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Indonesia Launches Funding Scheme For International Co-Productions

Indonesia’s Ministry of Education, Culture, Research and Technology is launching a grant scheme to support co-productions between Indonesian and international filmmakers.

The first subsidy of its kind from Indonesia, the 1:1 matching grant scheme is backed by the country’s National Cultural Endowment Fund and can cover development, production and post-production, as well as international promotion and distribution activities.

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In order to apply, film projects need to be registered through an Indonesian producer or director who has previously received funding from an eligible international grant institution. Projects will be selected by a professional selection team. No cap has been set for individual projects.

Launching the initiative at Cannes film festival, Nadiem Makarim, Indonesia’s Minister Of Education, Culture, Research And Technology, said around $10M has been allocated to the fund, although that amount may be increased over time.

Makarim said: “In the last five years, many Indonesian film projects have received international grant support. We know that many Indonesian film projects have international potential. The matching fund is intended to increase and strengthen international collaborations initiated by these Indonesian filmmakers to make it to the international film circuits.”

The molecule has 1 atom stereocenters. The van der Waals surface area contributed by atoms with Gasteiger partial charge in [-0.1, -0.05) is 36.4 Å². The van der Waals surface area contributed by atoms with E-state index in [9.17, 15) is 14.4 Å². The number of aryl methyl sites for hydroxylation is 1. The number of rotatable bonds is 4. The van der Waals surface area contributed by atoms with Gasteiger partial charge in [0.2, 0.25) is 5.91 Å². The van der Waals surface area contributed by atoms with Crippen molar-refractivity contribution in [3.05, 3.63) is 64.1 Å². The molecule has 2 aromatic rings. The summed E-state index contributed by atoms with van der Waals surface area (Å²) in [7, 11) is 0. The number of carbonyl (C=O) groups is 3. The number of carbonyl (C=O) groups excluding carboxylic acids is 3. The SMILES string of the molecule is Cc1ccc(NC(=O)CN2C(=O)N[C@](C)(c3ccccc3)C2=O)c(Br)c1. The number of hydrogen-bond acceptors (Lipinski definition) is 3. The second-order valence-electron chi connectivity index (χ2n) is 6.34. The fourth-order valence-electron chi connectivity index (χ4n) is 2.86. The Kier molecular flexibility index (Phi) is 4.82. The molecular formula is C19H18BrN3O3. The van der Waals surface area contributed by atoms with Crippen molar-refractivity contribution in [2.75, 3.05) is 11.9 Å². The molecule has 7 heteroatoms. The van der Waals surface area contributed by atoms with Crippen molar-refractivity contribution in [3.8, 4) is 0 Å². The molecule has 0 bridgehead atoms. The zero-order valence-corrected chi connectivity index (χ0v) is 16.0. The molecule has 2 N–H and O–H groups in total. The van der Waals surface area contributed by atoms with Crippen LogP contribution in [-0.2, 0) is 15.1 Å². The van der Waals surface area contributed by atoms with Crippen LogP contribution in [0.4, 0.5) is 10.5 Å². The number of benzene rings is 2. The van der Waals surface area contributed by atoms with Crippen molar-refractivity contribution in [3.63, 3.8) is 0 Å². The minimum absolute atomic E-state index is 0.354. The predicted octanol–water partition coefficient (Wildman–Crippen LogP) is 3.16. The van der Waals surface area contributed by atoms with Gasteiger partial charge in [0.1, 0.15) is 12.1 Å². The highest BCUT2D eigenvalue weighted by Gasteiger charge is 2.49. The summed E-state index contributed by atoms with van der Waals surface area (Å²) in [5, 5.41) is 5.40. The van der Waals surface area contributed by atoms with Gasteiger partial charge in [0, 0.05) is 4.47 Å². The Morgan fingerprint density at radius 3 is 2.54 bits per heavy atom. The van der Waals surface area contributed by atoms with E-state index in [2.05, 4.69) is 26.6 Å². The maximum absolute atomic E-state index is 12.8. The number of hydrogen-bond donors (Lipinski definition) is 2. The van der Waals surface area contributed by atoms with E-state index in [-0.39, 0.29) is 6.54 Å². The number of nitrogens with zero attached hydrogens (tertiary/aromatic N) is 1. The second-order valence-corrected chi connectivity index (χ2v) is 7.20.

Indonesia is the latest entrant to a funding network that has been developing rapidly across Southeast Asia over the past three to four years, and also includes grant schemes in Singapore, Philippines and Taiwan. Indonesian producers regularly collaborate with other producers in the region, but so far have not been able to contribute local government funding.

Among the Indonesian films that have recently won acclaim at international film festivals are Kamila Andini’s Before, Now And Then, which won best actress in Berlin last year, and Makbul Mubarak’s Autobiography, which won the Fipresci prize at last year’s Venice and went on to scoop more than a dozen other awards on the festival circuit.

Malaysian filmmaker Amanda Nell Eu’s Tiger Stripes, which premiered in Cannes Critics Week today, was co-produced by Indonesia’s Yulia Evina Bhara, among several other international producers.

Meanwhile, South Korea’s Bucheon International Fantastic Film Festival (BiFan) announced the signing of an agreement with Indonesia’s Jakarta Film Week to support Indonesian filmmakers at BiFan’s Asian Talent Exchange programme. Indonesian projects will also receive a boost from an agreement between the Focus Asia projects market at  Far East Film Festival in Udine, Italy, and Indonesian producers association APROFI.

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